BATAVIA — This year’s Jim Kelly Celebrity Golf Classic was unlike the 27 previous Kelly tourneys.
Normally, the former Buffalo Bills great is ever present, running the festivities, joking with the golfers, giving a welcoming address, and generally just holding court.
Kelly, who is undergoing chemotherapy and radiation for sinus cancer, wasn’t able to be at Terry Hills Golf Course on Monday for his signature event.
That didn’t mean his presence wasn’t felt among the celebrities, current and former NFL players, volunteers and staff at Terry Hills Golf Course for Monday’s 28th annual Kelly Classic.
“This is like a reunion, not just a team reunion but a family reunion for a lot of guys who have known each other for a couple of decades,” said Steve Tasker, a teammate of Kelly’s on the great Bills teams of the late ’80s and early ’90s who is now a broadcaster for CBS Sports. “The tournament has been going on for 28 years. These guys are lifelong friends. The fact that Jim can’t be here today won’t change that.”
Tasker recently spent time with Kelly near the end of his radiation treatments.
“He was upbeat. He’s still himself. He’s doing good, and his spirit is still there. He’s still very positive,” said Tasker, who like Kelly, still resides in Western New York. “(Kelly’s wife) Jill’s there, and you can’t go in there when one of his brothers isn’t there either. He’s got a huge support group. It was great to see him. ... I’m looking forward to the next few months and him getting better.”
Actor Daniel Baldwin has become a regular at the event, which kicked off with the Charity Gala at the Adam’s Mark Hotel in downtown Buffalo on Sunday.
“I came here today because Jim is somebody who understands how when you’ve had the opportunity to drink from the well, it becomes your responsibility to replenish the well. Jim has always been that way, and we love him for that, and we believe in him, we believe in the things he believes in as a man, as a Christian. So we’re excited to be here for him today to tell him how much we love him,” said Baldwin, one of four famous acting Baldwin brothers. “If anybody can beat this it’s that tough son of a gun Irishman. We’re remorseful that he won’t be with us today, but his spirit is here.”
ESPN sportscaster Chris Berman was a good friend of the late Bills owner Ralph Wilson, as well as Kelly and several other Bills from their Super Bowl era.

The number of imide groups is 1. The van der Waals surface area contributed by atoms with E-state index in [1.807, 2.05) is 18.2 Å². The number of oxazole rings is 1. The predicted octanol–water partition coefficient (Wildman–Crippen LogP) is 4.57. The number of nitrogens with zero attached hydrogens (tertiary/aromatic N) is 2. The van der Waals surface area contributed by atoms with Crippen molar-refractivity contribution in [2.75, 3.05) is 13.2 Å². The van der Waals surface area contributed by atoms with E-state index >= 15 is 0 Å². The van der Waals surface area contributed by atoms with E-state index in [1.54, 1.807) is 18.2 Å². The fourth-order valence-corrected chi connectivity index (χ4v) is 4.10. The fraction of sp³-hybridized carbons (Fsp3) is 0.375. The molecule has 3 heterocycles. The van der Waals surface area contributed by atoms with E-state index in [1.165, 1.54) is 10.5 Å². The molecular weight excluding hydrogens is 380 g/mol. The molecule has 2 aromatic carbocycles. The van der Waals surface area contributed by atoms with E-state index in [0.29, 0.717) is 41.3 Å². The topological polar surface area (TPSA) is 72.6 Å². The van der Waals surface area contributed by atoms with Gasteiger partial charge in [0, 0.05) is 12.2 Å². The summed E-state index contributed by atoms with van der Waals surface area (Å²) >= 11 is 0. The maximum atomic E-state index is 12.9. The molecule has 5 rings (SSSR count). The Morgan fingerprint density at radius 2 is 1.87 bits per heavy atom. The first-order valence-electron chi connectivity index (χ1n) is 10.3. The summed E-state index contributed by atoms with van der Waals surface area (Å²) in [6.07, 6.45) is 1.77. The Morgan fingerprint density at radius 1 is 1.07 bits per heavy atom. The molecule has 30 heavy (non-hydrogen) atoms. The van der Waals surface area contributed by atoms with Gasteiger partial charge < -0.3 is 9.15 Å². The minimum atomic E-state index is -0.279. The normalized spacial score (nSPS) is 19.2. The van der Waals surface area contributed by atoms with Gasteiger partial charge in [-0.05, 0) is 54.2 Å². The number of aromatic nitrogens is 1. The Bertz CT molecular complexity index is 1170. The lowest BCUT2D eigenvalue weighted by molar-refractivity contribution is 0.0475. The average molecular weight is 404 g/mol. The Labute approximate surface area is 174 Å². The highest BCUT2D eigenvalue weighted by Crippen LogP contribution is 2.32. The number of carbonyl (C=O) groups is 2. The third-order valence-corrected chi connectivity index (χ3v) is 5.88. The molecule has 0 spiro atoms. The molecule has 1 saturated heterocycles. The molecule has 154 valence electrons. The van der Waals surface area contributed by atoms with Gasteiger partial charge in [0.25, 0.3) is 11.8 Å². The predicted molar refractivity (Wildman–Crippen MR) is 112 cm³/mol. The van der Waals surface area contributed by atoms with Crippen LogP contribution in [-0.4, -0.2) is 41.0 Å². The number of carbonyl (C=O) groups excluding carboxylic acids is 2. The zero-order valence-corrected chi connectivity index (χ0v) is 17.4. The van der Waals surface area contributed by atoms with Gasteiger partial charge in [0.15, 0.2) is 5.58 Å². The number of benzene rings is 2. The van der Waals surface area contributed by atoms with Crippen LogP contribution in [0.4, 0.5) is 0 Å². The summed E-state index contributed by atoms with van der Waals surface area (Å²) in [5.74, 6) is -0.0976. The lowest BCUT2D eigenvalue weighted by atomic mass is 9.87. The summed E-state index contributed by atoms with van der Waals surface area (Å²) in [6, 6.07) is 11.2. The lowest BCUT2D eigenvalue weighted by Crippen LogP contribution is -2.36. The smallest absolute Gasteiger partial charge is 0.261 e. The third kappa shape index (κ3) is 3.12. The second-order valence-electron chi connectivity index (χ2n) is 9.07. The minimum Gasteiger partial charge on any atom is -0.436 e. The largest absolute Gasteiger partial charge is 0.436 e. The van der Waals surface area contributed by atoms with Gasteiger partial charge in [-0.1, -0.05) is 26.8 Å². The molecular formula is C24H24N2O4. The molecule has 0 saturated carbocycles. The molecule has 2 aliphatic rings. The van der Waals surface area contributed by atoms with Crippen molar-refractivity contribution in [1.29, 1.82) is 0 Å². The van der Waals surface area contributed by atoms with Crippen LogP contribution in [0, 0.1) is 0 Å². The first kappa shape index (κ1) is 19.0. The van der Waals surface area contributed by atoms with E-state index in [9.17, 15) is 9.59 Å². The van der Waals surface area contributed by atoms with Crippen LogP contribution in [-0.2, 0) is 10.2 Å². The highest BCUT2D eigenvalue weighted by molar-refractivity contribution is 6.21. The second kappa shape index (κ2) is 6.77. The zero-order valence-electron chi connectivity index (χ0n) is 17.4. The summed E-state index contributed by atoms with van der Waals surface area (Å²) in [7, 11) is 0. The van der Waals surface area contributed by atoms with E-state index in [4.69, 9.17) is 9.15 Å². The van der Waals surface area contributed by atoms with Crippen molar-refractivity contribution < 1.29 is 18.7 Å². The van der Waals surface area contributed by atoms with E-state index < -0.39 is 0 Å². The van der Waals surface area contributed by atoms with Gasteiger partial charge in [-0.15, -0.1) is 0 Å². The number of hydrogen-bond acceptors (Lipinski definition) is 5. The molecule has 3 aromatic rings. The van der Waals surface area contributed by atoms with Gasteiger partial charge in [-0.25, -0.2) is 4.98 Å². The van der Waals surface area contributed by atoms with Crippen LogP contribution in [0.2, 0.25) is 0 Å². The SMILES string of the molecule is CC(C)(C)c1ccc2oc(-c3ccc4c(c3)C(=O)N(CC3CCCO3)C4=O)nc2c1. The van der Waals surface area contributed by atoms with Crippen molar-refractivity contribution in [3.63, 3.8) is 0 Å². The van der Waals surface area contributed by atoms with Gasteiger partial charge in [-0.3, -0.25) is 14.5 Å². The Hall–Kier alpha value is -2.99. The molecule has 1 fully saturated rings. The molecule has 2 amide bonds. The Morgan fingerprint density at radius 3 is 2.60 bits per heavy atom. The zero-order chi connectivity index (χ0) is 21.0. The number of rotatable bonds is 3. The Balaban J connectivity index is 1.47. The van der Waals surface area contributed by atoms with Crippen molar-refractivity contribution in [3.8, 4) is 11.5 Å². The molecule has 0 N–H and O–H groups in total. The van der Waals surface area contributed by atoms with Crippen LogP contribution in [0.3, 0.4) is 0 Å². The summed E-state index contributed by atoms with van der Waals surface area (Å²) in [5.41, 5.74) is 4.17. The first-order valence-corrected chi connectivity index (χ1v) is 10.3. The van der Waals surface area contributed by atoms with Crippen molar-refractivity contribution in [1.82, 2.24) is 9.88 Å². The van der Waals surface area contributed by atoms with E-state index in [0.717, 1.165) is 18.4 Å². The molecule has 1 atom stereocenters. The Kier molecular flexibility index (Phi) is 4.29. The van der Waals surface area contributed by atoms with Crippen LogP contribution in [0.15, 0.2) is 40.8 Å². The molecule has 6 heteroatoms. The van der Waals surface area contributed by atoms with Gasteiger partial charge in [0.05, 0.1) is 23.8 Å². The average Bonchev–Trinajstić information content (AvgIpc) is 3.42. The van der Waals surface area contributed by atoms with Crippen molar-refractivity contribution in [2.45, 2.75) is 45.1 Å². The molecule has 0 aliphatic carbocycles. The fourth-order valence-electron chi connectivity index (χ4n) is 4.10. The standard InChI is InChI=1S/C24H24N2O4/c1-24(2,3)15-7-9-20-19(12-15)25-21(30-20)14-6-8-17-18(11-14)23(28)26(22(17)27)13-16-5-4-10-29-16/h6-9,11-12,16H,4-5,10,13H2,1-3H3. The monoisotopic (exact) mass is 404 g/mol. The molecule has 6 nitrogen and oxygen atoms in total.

“Jim already knows, but this is a group hug from quote, ‘celebrities’ and everyone in Buffalo and Western New York. A lot of us believe that a positive spirit is helpful. I’m fortunate to say he’s one of my best friends. He’s here, he’s just not physically here, and he’ll be here next year,” said Berman, famous for his “nobody circles the wagons like the Buffalo Bills” quote.
“We knew a long time ago that Jim Kelly was one of the toughest people that we’ve ever met. I’m not sure if this is the ultimate test or why. He’s going to beat it, damn it, and we’re all going to be there saying, aha, ‘he told us so.’”
The day was a bit bittersweet for Andre Reed. The former Bills great, Kelly’s favorite receiving target, will be going into the Pro Football Hall of Fame in August. He was getting congratulations on that accomplishment while at the same time worrying about his former teammate.
“This is his tournament, this is his whole deal, what he’s done the last 28 years is documented for sure. I say family, and I mean that every time we talk about it,” Reed said. “The guy will give you the shirt off his back.”
Reed compared the preparation for the contingent who will travel with him to Canton, Ohio, for the Hall of Fame celebration to preparing for another momentous occasion in life.
“The last four months have been very hectic. It’s like planning a wedding for like six people, and put six on top of those six people. But I’m planning this (Hall of Fame induction) not only for my family, but all of Western New York and Bills fans everywhere. It’s going to be a nice celebration,” Reed said.
Thurman Thomas, who like Tasker and Kelly also resides in Western New York and is often in Batavia attending 34 Rush, the sports bar at Batavia Downs he’s associated with, also missed having Kelly on hand.
“We knew there could be a chance he wouldn’t be here. But I think with all the players showing up, his presence is here, his presence is missed,” said Thomas, himself a Hall of Fame running back and one of the key players on the Bills’ Super Bowl teams. “He’s done a lot for the community, but he’s also done a lot outside the community.”
Dan Kelly, who was filling in for his brother, was sporting a new haircut late Monday morning. Jim Kelly was losing his hair because of the chemotherapy, and shaved his head on Saturday. That gave them an idea for a new source of charity fundraising revenue.
“I vowed to Jim that I would get my head shaved if he did. I hope my wife likes my new look. It will grow back — I’m confident, not sure, but it’s for the kids. The money goes to Camp Good Days for this,” Dan Kelly said after those in attendance watched him get his mane shaved off. “We already have guys getting their heads shaved. All day today you’re going to see guys leaving here a little differently than when they showed up today.”
The tournament has raised more than $5 million for local charities since its inception in 1987. The amount raised at each tournament seems to grow every year.
“I would say that between $250,000 and $300,000 will be distributed to Western New York charities (from this year’s event),” Dan Kelly said.
Which adds to Jim Kelly’s legacy off the field.
“He’s really had a special place in his heart for children’s charities. It’s always important for him to do whatever he can to help others,” Dan Kelly said of his brother.